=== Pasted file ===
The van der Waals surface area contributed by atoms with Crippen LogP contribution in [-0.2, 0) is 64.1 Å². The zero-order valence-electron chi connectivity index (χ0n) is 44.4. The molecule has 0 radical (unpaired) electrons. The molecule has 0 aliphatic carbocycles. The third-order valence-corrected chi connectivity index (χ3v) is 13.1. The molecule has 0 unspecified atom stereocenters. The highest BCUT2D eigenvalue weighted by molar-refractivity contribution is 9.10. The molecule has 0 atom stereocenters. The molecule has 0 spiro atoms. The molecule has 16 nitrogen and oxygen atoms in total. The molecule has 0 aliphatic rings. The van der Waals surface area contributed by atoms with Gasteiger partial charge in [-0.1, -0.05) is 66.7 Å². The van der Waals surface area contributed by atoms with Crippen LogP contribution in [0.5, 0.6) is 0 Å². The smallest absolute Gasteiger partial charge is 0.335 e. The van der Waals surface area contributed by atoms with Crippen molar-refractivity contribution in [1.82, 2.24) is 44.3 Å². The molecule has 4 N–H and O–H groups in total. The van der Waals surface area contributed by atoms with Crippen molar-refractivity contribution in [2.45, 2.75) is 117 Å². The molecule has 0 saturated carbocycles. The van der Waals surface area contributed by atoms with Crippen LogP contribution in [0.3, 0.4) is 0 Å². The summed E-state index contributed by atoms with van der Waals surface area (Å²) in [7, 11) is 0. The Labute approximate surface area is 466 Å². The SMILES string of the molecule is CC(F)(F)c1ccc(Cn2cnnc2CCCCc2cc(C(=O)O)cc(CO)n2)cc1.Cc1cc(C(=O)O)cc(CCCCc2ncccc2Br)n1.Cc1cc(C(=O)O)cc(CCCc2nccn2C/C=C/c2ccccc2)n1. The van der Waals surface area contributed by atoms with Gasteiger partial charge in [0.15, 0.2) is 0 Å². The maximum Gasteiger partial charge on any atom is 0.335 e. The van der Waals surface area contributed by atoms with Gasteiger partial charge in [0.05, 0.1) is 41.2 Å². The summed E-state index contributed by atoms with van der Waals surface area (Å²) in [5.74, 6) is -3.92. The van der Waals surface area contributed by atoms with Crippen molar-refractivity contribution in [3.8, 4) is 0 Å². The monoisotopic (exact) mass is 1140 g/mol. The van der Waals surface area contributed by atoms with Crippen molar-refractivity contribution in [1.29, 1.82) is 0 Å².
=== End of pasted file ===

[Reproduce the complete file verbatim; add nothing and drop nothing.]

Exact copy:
The van der Waals surface area contributed by atoms with Crippen LogP contribution in [-0.2, 0) is 64.1 Å². The zero-order valence-electron chi connectivity index (χ0n) is 44.4. The molecule has 0 radical (unpaired) electrons. The molecule has 0 aliphatic carbocycles. The third-order valence-corrected chi connectivity index (χ3v) is 13.1. The molecule has 0 unspecified atom stereocenters. The highest BCUT2D eigenvalue weighted by molar-refractivity contribution is 9.10. The molecule has 0 atom stereocenters. The molecule has 0 spiro atoms. The molecule has 16 nitrogen and oxygen atoms in total. The molecule has 0 aliphatic rings. The van der Waals surface area contributed by atoms with Gasteiger partial charge in [-0.1, -0.05) is 66.7 Å². The van der Waals surface area contributed by atoms with Crippen LogP contribution in [0.5, 0.6) is 0 Å². The smallest absolute Gasteiger partial charge is 0.335 e. The van der Waals surface area contributed by atoms with Crippen molar-refractivity contribution in [1.82, 2.24) is 44.3 Å². The molecule has 4 N–H and O–H groups in total. The van der Waals surface area contributed by atoms with Crippen molar-refractivity contribution in [2.45, 2.75) is 117 Å². The molecule has 0 saturated carbocycles. The van der Waals surface area contributed by atoms with Crippen LogP contribution in [0.3, 0.4) is 0 Å². The summed E-state index contributed by atoms with van der Waals surface area (Å²) in [7, 11) is 0. The Labute approximate surface area is 466 Å². The SMILES string of the molecule is CC(F)(F)c1ccc(Cn2cnnc2CCCCc2cc(C(=O)O)cc(CO)n2)cc1.Cc1cc(C(=O)O)cc(CCCCc2ncccc2Br)n1.Cc1cc(C(=O)O)cc(CCCc2nccn2C/C=C/c2ccccc2)n1. The van der Waals surface area contributed by atoms with Gasteiger partial charge in [0.15, 0.2) is 0 Å². The maximum Gasteiger partial charge on any atom is 0.335 e. The van der Waals surface area contributed by atoms with Gasteiger partial charge in [0.05, 0.1) is 41.2 Å². The summed E-state index contributed by atoms with van der Waals surface area (Å²) in [5.74, 6) is -3.92. The van der Waals surface area contributed by atoms with Crippen molar-refractivity contribution in [3.8, 4) is 0 Å². The monoisotopic (exact) mass is 1140 g/mol. The van der Waals surface area contributed by atoms with Crippen molar-refractivity contribution in [1.29, 1.82) is 0 Å².